[EN] Soccer with ScienceTraduzida pela equipe do Paraná Fala Inglês e originalmente publicada no Jornal Notícia em português, edição nº1414.
Besides the perspective of sports fans, researchers from the Laboratory of Applied Biomechanics at UEL have another: that of scientists. Led by Professor Felipe Arruda Moura, from the Sports Science Department, they carry out studies related to the application of the fundamentals of Biomechanics (movements) in sports phenomena, activities, physical exercises, and ergonomics based on practice, such as soccer championships. Multidisciplinary, the research integrates the areas of Physics, Anatomy, Mathematics, Biology, Computing, Statistics, Psychology, and Physical Education.
The LAB operates together with two other Brazilian institutions, the University of Campinas and USP/Ribeirão Preto, as well as researchers from Norway, Holland, and Japan. Basically, it seeks to characterize behaviors on the field that can increase the chance of victory in games and to identify leadership and command agents during matches. An innovation is the use of the Cluster Method to reach these goals.
In this regard, it involves analyzing the games considering the players’ movement on the field and the space they occupy and dominate, individually and collectively. It is simple in a way that TV transmissions are enough to obtain this data, on which mathematical and statistical models are assembled and applied later, producing useful knowledge for the team, the coach, commentators, scholars, and fans… in short, everyone can benefit from it.
Professor Felipe says that, about two decades ago, Unicamp’s Biomechanics Laboratory was the first to propose a tool for tracking athletes, particularly soccer players, for official competitions. With video cameras positioned at the top of the stadium and computer vision techniques, data on the players’ physical performance were collected, such as distances covered, speed, and acceleration. Felipe was a doctoral/Ph.D. student in Campinas and developed mathematical models that made it possible to describe the organization of teams on the field.
As a researcher at UEL since 2012, the professor continued his studies by creating the LAB. In the first supervised studies, advisees broadened their focus, including other sports such as indoor soccer and tennis. The most recent doctors have returned to football.
Murilo José de Oliveira Bueno, who researches Sport Football with Science Laboratory of Applied Biomechanics at UEL, is a pioneer and world reference in multidisciplinary research on tactics and positioning on the field. He defended his thesis in April and studied the different forms of organization on the field using the so-called shape descriptors, a Computer Science concept already applied in other areas, such as Botany (for compared species) and even Google Images. When an image is put there and similar ones appear in the result, it is the job of the image descriptors. In the study, he discovered polygons, and to describe them he resorted to the so-called Multiscale Fractal Dimension, also applicable in other Sciences, and with the collaboration of professors from Unicamp, USP/RB, and Norway. The work was validated and published, in September 2021, in the international journal Plos One, with Murilo as the first author.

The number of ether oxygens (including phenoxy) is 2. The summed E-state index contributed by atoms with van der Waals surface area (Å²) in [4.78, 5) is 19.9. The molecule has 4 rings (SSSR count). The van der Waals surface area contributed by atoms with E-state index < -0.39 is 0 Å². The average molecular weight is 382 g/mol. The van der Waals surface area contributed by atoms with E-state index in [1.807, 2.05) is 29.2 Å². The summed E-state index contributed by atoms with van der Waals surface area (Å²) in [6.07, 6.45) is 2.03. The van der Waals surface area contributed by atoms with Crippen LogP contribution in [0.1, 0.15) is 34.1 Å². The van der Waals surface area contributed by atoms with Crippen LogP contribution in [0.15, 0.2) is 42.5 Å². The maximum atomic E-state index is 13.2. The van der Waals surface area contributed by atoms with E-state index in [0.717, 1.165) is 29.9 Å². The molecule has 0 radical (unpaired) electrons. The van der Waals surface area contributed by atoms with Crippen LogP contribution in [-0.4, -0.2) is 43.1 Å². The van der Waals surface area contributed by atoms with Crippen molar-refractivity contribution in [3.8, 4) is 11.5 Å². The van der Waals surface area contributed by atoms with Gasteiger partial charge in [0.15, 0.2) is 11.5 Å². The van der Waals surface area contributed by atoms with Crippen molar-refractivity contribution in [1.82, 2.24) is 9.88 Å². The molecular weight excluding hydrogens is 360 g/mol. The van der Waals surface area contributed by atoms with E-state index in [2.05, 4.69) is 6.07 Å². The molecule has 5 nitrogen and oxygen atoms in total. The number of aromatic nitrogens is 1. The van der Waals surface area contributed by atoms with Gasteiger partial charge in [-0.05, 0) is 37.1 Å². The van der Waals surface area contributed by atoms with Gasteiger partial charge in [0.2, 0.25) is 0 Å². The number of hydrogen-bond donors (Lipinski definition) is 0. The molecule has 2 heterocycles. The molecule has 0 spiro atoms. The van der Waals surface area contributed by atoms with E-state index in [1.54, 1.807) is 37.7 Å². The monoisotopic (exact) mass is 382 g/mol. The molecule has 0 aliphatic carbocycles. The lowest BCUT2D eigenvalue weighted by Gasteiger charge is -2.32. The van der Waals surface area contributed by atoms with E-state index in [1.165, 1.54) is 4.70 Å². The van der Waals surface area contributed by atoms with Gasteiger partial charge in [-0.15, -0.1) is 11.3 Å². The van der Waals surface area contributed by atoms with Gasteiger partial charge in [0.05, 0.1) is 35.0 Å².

The researcher analyzed 14 matches from São Paulo and Brazil A1 and A2 championships from different years and observed the shapes in the most different positions, such as defense and attack. One of the possibilities is to know whether the organization in the field corresponds to the training and tactics previously defined by the coach. During his Masters’ degree, Murilo had already used the tool in futsal. The fractal model was validated and even demonstrated that certain organizations can surprise the opposing team. “Today, we can offer this type of service and analysis to football clubs. For example, the coach can draw on a clipboard the format in which the team should play and, using our technique, we can detect all the matches’ moments and analyze whether the team performed according to the instructions,” comments Professor Felipe.
Fábio Giuliano Caetano, who is defending his thesis in September, investigated the athletes individually and collectively. He explains that, intuitively, a player calculates where the other player will be to make the pass or launch. Soccer is considered an invasion sport, that is, players invade and occupy the opponent’s space aiming for the goal.
When applying the models, the efficiency increases with data on the speed, acceleration, and angle (direction) of the movements. Each player, individually, creates their “domain region,” defined in the study as the area of influence in up to three seconds of displacement, with a precision of 10 centimeters. Standing still, a player forms a circle, with him in the center of the domain region. During the game, the format changes. The calculation is made in every instant of time, and it allows the identification of which team controls the largest space on the field, as in the figure below.
The research also showed a large amount of free space during the matches. On average, during the entire game, 77% of the field area is not occupied. If that seems like a lot, just think that there are times when 97% of the field is empty, like a corner kick. For Fábio and his advisor, such spaces represent countless tactical probabilities yet to be explored.
The study was validated and published in a Nature group journal, in September of 2021, with Fábio as the first author. In Professor Felipe’s opinion, these studies demonstrate that Brazil has innovative science in this area, just as the State University of Londrina is a pioneer and a world reference.
Tradução: Areta Belo. Coordenação institucional do Paraná Fala Inglês (PFI): Fernanda Brener.
Matéria originalmente publicada na edição nº1414 do Jornal Notícia, de setembro de 2022.